In 2011 the poet Paul Summers moved with his wife and their two young children from Tyneside to Queensland, Australia. Exchanging the cold North-east for bougainvillea, kookaburras and cane toads, Summers started mapping the emotional geography of his new world. The result is primitive cartography, a book about living under strange stars and learning the language of sunlight. Summers may have shifted hemispheres and changed the colours of his palette but he is still a deft and faithful documentarist of people and place, of the intimacies and tensions of their off-camera dramas. These poems are dispatches from a new continent charting the terrain of adventure; painterly but politicised, fierce but tender and always with a healthy nod to History.
the language of this sunlight has moved beyond beauty; both star & the shadow silenced by their brilliance. & truth has learnt to hold its tongue or see it ripped out by inquisitor’s follies. let the day define itself; watch it choke on clumsy words. let it learn frailty; like a child finding grace in the covenant of petals, like the cuckoo finding love in a breath of stifled kinship.
tonight, within this slab of sauna heat we sprawl like flattened toads on grass as warm as breath & eat. we feed each other wide-hipped prawns from bamboo bowls hand-crafted by the children of xi'an province. our fingers taste of brine & lime, the sickly syrup of over-ripe mangoes. we hungrily kiss, devour our feast & then each other’s burning skin. the beer we drink will cool our lips. we have grown adept in silences & in naming constellations, have learnt humility from the weight of their light. we have conjured a sunrise in far-off darkness; launched prayers into this dome of sky & sung; each fragile note or lyric swarm like billiard balls they kiss the glow of the southern cross, a careful trajectory guiding them home.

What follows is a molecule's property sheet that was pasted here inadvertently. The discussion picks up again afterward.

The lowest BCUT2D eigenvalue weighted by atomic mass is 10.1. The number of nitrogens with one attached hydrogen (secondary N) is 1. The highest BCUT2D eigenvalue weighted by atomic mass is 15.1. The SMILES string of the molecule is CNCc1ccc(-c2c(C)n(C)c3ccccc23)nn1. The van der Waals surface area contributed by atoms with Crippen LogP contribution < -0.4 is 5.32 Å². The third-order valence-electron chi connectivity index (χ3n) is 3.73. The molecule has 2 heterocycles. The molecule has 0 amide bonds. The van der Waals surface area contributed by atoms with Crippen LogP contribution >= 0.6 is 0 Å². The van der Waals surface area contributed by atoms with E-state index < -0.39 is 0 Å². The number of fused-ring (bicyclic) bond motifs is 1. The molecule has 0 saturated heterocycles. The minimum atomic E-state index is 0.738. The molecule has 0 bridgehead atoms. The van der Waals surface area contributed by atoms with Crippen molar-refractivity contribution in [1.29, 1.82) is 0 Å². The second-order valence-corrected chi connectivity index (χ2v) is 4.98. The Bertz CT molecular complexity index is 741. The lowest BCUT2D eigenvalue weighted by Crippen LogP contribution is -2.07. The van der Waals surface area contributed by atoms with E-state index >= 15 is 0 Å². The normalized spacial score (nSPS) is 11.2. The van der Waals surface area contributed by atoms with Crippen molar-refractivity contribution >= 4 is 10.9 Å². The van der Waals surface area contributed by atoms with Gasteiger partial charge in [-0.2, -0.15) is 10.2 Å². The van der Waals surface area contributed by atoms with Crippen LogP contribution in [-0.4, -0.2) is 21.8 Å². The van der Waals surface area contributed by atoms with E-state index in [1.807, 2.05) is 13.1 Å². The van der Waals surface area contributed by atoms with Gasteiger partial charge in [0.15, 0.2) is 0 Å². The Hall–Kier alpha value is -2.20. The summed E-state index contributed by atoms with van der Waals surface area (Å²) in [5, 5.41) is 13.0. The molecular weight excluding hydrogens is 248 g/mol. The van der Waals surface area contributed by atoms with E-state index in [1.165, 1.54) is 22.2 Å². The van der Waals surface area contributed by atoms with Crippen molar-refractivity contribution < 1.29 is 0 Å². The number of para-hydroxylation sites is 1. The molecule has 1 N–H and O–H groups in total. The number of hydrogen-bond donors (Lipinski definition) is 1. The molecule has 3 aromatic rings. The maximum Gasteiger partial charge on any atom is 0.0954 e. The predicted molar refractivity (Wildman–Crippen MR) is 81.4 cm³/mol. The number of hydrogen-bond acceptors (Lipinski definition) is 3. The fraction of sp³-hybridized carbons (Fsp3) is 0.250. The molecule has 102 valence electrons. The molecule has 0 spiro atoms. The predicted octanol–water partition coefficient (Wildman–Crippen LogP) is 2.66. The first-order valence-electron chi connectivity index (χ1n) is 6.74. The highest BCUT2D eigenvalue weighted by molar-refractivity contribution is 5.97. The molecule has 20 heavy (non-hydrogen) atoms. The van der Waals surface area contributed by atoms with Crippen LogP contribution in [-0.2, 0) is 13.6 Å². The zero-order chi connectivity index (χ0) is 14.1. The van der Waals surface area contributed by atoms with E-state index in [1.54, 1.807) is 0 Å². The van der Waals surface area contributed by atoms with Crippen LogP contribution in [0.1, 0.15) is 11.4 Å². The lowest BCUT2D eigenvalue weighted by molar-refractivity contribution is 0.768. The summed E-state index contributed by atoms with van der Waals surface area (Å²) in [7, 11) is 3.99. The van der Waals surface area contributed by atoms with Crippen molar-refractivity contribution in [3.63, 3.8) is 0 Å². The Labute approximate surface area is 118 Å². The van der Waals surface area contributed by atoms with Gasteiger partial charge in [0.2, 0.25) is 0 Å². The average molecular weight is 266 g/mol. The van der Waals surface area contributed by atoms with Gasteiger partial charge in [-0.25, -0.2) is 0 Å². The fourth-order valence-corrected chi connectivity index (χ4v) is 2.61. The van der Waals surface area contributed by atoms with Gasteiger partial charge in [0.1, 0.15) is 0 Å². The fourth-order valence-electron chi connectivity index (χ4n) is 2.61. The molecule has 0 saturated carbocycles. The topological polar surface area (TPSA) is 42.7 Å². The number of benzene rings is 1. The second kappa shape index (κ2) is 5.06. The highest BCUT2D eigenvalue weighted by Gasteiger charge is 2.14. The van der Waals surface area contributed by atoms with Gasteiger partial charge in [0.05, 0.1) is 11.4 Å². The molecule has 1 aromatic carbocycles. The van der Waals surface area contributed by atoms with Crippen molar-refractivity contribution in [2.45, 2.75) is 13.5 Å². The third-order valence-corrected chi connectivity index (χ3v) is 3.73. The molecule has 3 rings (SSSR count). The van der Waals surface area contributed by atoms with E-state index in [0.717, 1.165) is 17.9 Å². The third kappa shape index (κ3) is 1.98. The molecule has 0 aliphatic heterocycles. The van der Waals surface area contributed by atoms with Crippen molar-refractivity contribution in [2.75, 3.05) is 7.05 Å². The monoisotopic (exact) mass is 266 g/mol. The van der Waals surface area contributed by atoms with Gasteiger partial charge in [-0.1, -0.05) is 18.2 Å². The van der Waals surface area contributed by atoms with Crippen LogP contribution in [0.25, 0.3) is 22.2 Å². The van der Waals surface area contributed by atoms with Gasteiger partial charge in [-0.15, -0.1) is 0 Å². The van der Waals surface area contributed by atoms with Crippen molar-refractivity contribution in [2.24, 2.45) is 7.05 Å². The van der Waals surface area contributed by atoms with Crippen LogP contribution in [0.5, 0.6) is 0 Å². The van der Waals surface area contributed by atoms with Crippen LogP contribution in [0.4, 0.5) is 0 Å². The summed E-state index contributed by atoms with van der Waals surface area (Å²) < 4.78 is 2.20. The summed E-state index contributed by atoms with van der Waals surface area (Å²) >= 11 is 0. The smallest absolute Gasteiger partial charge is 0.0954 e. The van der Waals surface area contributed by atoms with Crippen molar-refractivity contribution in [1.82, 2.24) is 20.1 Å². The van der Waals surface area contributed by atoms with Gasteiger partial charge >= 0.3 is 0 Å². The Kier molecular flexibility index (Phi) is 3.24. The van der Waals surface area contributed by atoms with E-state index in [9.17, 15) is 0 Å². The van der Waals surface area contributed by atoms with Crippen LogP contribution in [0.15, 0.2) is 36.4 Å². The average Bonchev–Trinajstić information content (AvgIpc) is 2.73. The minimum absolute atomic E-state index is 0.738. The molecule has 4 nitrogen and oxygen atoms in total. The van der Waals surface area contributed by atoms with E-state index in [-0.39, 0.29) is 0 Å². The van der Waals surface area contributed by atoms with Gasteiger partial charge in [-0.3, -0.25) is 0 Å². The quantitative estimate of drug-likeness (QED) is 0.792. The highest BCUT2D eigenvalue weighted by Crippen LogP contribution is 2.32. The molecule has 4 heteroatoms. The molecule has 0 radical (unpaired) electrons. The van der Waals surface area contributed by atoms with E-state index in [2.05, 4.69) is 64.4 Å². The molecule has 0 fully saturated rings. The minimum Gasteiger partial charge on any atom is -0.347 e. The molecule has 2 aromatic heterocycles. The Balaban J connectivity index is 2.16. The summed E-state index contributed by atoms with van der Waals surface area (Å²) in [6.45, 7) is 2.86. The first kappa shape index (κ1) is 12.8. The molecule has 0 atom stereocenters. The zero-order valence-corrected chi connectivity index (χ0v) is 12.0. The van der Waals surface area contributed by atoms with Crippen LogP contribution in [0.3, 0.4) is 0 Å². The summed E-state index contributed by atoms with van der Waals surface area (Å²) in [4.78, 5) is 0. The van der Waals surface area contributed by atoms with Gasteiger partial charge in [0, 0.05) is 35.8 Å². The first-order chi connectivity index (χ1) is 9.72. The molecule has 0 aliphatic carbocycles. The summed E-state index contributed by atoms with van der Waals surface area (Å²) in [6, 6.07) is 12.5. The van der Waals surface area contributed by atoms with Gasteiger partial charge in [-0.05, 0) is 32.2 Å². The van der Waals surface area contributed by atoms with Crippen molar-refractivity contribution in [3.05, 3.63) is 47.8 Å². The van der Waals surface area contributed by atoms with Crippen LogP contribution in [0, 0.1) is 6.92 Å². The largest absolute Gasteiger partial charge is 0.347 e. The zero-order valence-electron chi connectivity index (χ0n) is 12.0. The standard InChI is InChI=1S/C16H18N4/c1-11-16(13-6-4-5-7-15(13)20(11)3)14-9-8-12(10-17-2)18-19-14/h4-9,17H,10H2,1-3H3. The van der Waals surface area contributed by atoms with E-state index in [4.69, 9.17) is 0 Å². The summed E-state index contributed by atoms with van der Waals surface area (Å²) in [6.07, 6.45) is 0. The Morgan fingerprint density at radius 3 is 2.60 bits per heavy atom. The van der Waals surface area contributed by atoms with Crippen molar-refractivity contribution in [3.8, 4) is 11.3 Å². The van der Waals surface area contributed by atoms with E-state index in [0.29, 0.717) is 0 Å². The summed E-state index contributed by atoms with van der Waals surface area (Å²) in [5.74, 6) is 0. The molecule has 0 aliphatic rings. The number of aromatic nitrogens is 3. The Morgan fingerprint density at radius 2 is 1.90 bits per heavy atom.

emu park, qld & today's archipelago a confident abstraction a stuttering stroke of japanese ink telegraphy transcribed on the arc of distance a muted ascension through the mercury's jig the she-oaks preen their flaccid manes a sandbar melts in modernity's promise these gulls swear allegiance to this fleeting republic
'Paul Summers' first Australian collection finds him committing to a new place and its history with that radicalised intensity of vision, honed in the North-east of England, which has made him one of the region's definitive voices. Witty and self-lacerating, pitiless and politicised, poem after poem takes the viewpoint of a fisherman on Queensland's coast and turns it into both a celebration of and a lament for people's struggle to make meaning of their lives.'
'It is rare to find such ferocity of passion blended so seamlessly with lovingly and vividly depicted detail. This collection is breathtaking in its strength and in its delicacy. It is also amazing in its range.'